Increased Employee Workloads Top Reason Businesses Are Hiring

Sixty percent of companies plan to increase their number of employees in the first half of 2022 primarily due to increased workloads (49%), according to a new survey from Express Employment Professionals conducted by The Harris Poll.  

This is followed closely by the need to fill positions due to employee turnover (46%) and fill newly created positions (46%), while a third (34%) cite expanding into other categories or markets as the reason for their increased employee count.  

However, as much as companies may long for additional employees to manage the weight of an ever-increasing workload, the ability to do so may stall this effort with nearly 3 in 5 U.S. hiring decision-makers (57%) saying they need more employees to manage their workload but do not have the capacity to hire. 

A multitude of factors play into employees taking on increased duties, including turnover and increased demand for products and services.  

“The numbers don’t lie,” said David Robb, co-owner and managing partner of the Grand Rapids, Michigan, Express franchise. “There just aren’t enough people available. Unless we see a big shift in the labor force participation rate, this is not going to away, and we know from long-term birthdate and retirement trends, over time, this shortage will only increase.” 

While businesses across the country are grappling with this worker shortage, the lack of employees also runs the risk of burning out their current ones.  

“I do see the toll this tight labor market is taking on workers, and it’s not tied to just one industry,” said Mike Brady, Express franchise owner in Jacksonville, Florida. “Employers are increasing overtime and pushing production and expectations trying to keep up with demand.” 

Robb also agrees that this trend is across all industries and levels of positions.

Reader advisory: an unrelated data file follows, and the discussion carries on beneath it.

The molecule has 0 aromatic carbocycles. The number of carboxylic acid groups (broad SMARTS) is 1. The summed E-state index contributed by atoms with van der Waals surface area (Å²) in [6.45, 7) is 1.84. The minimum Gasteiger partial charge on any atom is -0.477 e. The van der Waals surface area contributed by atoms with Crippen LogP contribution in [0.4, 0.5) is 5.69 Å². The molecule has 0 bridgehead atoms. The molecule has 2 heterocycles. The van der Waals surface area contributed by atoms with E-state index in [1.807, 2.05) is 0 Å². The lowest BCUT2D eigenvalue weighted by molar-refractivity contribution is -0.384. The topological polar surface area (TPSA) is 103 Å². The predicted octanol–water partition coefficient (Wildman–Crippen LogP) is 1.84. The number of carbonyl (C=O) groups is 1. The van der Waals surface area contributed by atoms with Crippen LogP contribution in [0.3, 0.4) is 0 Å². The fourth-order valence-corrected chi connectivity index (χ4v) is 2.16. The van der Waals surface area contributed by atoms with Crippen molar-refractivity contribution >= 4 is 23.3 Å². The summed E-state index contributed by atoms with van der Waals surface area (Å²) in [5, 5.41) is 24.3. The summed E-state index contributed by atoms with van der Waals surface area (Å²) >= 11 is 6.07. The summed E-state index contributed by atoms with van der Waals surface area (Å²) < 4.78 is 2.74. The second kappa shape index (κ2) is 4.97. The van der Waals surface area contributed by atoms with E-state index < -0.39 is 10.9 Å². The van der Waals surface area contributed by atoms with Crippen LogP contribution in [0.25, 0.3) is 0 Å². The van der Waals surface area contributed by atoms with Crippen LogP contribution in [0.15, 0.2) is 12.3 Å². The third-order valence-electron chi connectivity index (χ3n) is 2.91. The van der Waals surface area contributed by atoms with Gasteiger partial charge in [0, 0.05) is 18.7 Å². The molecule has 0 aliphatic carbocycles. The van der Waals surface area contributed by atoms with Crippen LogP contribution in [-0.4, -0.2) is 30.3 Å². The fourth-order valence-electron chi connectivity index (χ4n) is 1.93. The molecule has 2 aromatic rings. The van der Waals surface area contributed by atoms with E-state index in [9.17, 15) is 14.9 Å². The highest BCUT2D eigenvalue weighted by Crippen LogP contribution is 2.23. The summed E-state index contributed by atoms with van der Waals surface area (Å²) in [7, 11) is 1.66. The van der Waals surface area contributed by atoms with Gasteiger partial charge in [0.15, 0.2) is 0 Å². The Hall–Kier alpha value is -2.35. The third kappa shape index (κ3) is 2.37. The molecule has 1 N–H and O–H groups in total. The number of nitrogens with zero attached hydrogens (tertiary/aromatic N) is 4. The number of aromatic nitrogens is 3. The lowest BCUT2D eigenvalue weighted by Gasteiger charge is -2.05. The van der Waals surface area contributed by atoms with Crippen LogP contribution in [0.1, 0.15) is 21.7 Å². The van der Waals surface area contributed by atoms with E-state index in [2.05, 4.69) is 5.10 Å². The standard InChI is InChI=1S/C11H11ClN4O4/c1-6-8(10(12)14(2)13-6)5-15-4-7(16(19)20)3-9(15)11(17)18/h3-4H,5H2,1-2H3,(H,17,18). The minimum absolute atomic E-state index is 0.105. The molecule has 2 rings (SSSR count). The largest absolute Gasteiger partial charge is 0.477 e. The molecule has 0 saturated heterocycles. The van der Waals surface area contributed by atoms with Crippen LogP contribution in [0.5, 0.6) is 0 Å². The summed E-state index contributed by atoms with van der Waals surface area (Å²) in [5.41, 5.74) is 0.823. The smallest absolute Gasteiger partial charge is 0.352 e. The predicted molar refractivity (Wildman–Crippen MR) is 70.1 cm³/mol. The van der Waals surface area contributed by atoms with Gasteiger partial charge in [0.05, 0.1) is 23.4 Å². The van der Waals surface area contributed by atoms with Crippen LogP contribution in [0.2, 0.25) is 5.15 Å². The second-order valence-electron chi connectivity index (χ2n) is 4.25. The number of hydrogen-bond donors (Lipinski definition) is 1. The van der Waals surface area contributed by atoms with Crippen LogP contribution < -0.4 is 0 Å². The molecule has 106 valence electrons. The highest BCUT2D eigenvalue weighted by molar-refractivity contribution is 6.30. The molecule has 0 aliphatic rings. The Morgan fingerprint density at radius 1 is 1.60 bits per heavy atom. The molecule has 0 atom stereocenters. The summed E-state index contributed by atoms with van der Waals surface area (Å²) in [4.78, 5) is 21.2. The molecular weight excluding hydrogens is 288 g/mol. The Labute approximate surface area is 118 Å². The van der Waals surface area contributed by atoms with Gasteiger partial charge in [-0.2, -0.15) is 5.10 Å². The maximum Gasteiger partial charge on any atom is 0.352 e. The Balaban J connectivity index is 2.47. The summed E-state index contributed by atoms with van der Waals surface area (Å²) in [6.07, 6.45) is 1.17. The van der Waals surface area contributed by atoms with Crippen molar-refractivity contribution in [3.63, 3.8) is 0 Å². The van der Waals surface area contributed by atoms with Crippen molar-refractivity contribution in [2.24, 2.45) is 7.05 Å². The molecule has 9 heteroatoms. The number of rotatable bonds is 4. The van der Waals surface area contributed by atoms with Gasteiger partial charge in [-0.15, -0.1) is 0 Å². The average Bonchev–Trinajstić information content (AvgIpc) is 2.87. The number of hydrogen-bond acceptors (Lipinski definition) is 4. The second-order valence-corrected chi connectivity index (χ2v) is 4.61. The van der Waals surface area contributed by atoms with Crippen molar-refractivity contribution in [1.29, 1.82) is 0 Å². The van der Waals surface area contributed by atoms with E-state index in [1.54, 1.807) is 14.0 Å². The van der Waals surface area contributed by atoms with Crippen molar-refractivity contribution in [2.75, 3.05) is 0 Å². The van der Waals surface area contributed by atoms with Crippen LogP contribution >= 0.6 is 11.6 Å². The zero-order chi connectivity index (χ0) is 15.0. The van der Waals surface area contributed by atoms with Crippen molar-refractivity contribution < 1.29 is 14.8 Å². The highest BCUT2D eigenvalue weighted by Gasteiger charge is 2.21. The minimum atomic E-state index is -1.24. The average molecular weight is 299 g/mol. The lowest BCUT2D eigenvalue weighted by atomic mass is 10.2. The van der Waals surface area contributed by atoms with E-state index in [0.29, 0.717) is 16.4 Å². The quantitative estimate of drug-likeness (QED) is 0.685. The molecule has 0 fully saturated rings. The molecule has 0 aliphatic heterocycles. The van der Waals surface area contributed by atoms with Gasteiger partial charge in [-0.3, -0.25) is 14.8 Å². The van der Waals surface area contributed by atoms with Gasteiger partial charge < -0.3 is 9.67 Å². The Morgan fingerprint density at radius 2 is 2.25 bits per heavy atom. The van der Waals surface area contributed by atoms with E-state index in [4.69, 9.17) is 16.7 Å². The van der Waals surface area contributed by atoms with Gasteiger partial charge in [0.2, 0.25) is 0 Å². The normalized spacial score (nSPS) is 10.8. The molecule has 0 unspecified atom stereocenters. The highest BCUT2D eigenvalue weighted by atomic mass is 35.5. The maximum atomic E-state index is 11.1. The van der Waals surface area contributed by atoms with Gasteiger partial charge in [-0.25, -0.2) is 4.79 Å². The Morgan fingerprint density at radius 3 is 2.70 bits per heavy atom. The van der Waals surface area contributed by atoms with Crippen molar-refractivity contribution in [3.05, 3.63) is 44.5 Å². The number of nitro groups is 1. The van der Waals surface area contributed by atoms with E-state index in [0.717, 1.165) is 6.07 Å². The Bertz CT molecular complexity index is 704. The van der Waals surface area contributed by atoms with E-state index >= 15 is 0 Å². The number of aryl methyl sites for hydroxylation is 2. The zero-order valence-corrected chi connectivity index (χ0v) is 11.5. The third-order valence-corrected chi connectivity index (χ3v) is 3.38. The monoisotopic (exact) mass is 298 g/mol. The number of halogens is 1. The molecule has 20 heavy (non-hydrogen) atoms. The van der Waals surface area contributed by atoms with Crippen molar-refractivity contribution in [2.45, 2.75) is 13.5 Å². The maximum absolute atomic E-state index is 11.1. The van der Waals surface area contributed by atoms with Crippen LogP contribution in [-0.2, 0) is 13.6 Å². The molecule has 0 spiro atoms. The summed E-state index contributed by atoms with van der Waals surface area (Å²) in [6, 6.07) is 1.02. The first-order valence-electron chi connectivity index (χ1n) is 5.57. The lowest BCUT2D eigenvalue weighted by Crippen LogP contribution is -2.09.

“Just navigating life has become so much more complicated and stressful for so many people,” he said. “And on top of this, they are probably working in an environment where they may be understaffed and under more pressure than before.” 

So, what can businesses do to help alleviate the higher workloads for employees?  

“They need to make more quality hires, reset expectations for customers and invest in better equipment,” Brady said.  

For Robb, it’s about investing in the workers companies already have so they can reduce turnover and lure top talent.  

“Employers have to focus on being an employer of choice as a key strategic pillar to their success and sustainability,” he said. “Workforce planning and strategy need to be executive-level conversations. Businesses need to stand out in their community as a destination employer so that they can retain their current employees and out-compete others for new talent. This is more important than ever!” 

Creating a quality company culture is a good investment, even when labor market conditions are more ideal, said Bill Stoller, CEO of Express Employment International.

“If you nurture an environment where people feel valued and motivated, the rest will follow,” he added. “It’s tough times like these where businesses should be growing, but on a foundation that can support it.” 

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